March 12, 2018

|Daniel A. White

The mainstream media narrative around our economy goes something like this…growth is taking off after all the stimulus, full employment, rising wages, consumer purchasing, tax cuts, deregulation, and overall business prosperity.

Sidebars include how limited resources have the economy maxed out in terms of output, and inflation is pushing interest rates upward. Both of these stories noticeably chip away at the market’s momentum.

The problem with these “key messages” is assumptions about employment and production are being asserted without any proof.

Are we really nearing or in a state of full employment? And are we operating at maximum output?

How is that defined, exactly?

It isn’t just me asking this, but a former presidential economist too.

That uncertainty, along with recent economic legislation, might mean we’re pumping billions into an already maxed-out economy, which won’t lead to more jobs with better pay.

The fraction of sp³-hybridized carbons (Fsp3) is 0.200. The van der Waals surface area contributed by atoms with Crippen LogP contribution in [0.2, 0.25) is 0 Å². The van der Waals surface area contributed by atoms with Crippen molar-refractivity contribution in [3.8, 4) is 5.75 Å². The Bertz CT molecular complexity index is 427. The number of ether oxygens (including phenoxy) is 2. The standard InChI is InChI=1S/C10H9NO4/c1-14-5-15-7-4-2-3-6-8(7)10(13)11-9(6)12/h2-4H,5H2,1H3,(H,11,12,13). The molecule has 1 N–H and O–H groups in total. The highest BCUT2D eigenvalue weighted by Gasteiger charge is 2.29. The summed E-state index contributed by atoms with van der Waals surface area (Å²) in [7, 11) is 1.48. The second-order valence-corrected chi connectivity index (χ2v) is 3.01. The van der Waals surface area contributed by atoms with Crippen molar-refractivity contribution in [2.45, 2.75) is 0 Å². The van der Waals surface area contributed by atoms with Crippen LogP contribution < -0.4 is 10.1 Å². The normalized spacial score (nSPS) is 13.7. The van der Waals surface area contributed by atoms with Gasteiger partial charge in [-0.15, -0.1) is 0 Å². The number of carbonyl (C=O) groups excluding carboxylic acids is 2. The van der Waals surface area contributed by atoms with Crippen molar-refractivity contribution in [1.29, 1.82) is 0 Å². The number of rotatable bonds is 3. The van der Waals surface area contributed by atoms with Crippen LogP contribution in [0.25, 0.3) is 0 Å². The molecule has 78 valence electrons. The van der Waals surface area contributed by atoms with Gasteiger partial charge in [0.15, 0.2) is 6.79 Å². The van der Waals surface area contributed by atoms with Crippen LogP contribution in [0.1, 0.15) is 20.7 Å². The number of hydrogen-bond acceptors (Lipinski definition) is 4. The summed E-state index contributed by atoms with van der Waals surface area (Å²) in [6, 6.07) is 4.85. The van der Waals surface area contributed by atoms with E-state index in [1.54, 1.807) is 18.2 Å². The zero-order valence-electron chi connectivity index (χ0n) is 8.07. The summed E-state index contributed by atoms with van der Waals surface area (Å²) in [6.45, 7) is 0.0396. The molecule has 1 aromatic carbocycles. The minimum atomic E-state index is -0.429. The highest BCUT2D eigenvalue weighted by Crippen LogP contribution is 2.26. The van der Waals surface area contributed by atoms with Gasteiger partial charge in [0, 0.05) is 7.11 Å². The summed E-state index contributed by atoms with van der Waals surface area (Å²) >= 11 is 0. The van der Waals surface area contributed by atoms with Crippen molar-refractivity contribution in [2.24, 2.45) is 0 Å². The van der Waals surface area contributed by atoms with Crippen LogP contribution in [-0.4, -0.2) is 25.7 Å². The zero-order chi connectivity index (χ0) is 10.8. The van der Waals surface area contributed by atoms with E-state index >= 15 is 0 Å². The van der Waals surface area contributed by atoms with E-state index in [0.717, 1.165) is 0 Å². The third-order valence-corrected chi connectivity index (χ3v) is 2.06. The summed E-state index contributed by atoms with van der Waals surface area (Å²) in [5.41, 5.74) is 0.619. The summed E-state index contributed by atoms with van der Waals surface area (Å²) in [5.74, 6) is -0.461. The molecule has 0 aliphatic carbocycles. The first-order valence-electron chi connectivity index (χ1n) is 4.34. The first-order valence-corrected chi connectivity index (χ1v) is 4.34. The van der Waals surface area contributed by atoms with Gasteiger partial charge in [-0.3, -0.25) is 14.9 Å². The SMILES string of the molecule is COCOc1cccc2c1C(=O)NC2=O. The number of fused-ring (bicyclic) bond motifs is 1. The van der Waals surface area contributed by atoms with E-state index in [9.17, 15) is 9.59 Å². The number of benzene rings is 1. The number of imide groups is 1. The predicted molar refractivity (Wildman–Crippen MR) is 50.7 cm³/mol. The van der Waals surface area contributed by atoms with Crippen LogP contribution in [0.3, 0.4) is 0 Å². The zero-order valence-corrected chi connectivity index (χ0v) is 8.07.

Instead, stimulus intended for growth will be applied to a mature economy, which likely means interest rate hikes and inflation.

In other words, people’s real wages – their pay relative to inflation – won’t change much, if at all.

Remember that blip in the market last month? It was due to a report that wage growth increased, which spiked fears of interest rate hikes and inflation.

So, who’s right and who’s wrong?

I don’t know!

It’s hard to trust data that is…let’s just say, tough to prove.

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